Little Town on the Prairie by Laura Ingalls Wilder
(Little House)

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Synopsis

After the long winter, spring came at last, and the little prairie town woke up. A year before, there had only been a site; now there was a town with two streets; and new settlers came every day. It was a wonderful place to live in, and a wonderful time to be alive. Laura was fourteen, young enough to get into trouble at school, and to worry about her first party; old enough to earn money, and to walk home from church with Almanzo Wilder. This is a story full of life and variety: one of the most vigorous of this fine series. "Laura Ingalls Wilder's" enchanting series of books tells the story of a girl - herself - growing up in the years when the American frontier was slowly being pushed westward and the pioneering families were working their claims, breaking the untilled land, raising the first settlements.
 

About Laura Ingalls Wilder

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Wilder was born near Pepin, Wisconsin; attended school in DeSmet, South Dakota; and became a teacher before she was 16, teaching for seven years in Dakota Territory schools. She and her husband, Almanzo Wilder, farmed near DeSmet for about nine years and then moved to Mansfield, Missouri, where they lived out the rest of their days. Wilder did not write her first book, Little House in the Big Woods, about her early years in Wisconsin, until late in life, on the urging of her daughter, Rose Wilder Lane. It was first published in 1932. She followed this with Farmer Boy (1933), a book about her husband's childhood in New York State. She then completed a series of books about her life as she and her family moved westward along the frontier. Little House on the Prairie (1935) records the family's move to Kansas. On the Banks of Plum Creek (1937) describes the family's move to Minnesota. By the Shores of Silver Lake (1939) records the family's move to South Dakota, as do the final three books in the series: The Long Winter, Little Town on the Prairie (1941), and These Happy Golden Years (1943), which ends with her marriage to Almanzo Wilder. Three of Wilder's books were published posthumously: On the Way Home, a diary of her trip to Mansfield; The First Four Years, an unfinished book about her first four years of marriage; and West from Home, letters she wrote on a visit to her daughter in San Francisco, none of them up to the quality of her earlier books. At her best, Wilder employs a clear, simple style, a wealth of fascinating detail, and a straightforward narrative style. Her tales of a strong, traditional frontier family that endures the hardships of the late eighteenth century are seen through the eyes of a child, which endears them to young readers. Her work is possibly the best example of historical realistic fiction for children.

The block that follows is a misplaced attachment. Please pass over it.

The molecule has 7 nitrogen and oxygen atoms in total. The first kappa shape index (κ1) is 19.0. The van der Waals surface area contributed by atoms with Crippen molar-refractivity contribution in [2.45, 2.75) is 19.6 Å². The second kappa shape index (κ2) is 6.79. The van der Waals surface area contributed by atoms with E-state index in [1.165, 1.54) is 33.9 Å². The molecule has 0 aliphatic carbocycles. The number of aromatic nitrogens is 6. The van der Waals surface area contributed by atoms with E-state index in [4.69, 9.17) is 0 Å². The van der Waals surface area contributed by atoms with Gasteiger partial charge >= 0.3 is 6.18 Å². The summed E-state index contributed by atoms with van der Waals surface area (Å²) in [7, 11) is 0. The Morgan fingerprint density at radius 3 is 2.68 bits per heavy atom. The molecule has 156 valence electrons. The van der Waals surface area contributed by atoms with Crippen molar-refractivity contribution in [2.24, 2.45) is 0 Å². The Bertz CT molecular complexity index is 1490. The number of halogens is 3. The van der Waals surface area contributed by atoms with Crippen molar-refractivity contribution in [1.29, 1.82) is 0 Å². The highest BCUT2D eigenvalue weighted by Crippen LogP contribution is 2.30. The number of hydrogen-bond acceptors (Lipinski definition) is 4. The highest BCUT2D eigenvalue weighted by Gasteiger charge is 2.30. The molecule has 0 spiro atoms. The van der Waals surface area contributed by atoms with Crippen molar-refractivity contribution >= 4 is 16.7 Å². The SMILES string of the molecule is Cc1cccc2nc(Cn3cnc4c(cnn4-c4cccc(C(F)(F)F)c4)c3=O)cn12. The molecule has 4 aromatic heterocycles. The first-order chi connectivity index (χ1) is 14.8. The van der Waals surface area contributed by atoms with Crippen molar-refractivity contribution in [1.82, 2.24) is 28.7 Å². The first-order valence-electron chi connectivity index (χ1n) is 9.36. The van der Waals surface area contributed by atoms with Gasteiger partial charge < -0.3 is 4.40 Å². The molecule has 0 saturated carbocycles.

Published April 1, 1963 by Lutterworth Press. 222 pages
Genres: Children's Books, Literature & Fiction, Education & Reference. Fiction

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Kirkus Reviews

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These books are written in the third person, as if they were fiction, but actually each successive volume provides another panel in the autobiography of the author This one is for distinctly older girls than its predecessor, as Laura secures her first post as school teacher, and puts her own scho...

Oct 24 2011 | Read Full Review of Little Town on the Prairie (L...

Kirkus Reviews

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Read full review > Sequel to Little House in the Big Woods, and true story of the author's own childhood, and of the days when her father, feeling that civilization was coming too fast to the Big Woods, uprooted his little family and took them, via co...

| Read Full Review of Little Town on the Prairie (L...

Suite 101

In this era of screens, speed, sports and multiple distractions, parents can often forget to read to their children.

Jan 06 2009 | Read Full Review of Little Town on the Prairie (L...

Suite 101

In this era of screens, speed, sports and multiple distractions, parents can often forget to read to their children.

Jan 07 2009 | Read Full Review of Little Town on the Prairie (L...

KidsReads

Her conflicts with Miss Wilder and Nellie, love for her family, and quandary over Almanzo Wilder contribute to yet another satisfying entry in the Little House series.Reviewed by Terry Miller Shannon on January 1, 2007 Little Town on the Prairie(Little House on the Prairie #7)by Laura Ing...

Jan 01 2007 | Read Full Review of Little Town on the Prairie (L...

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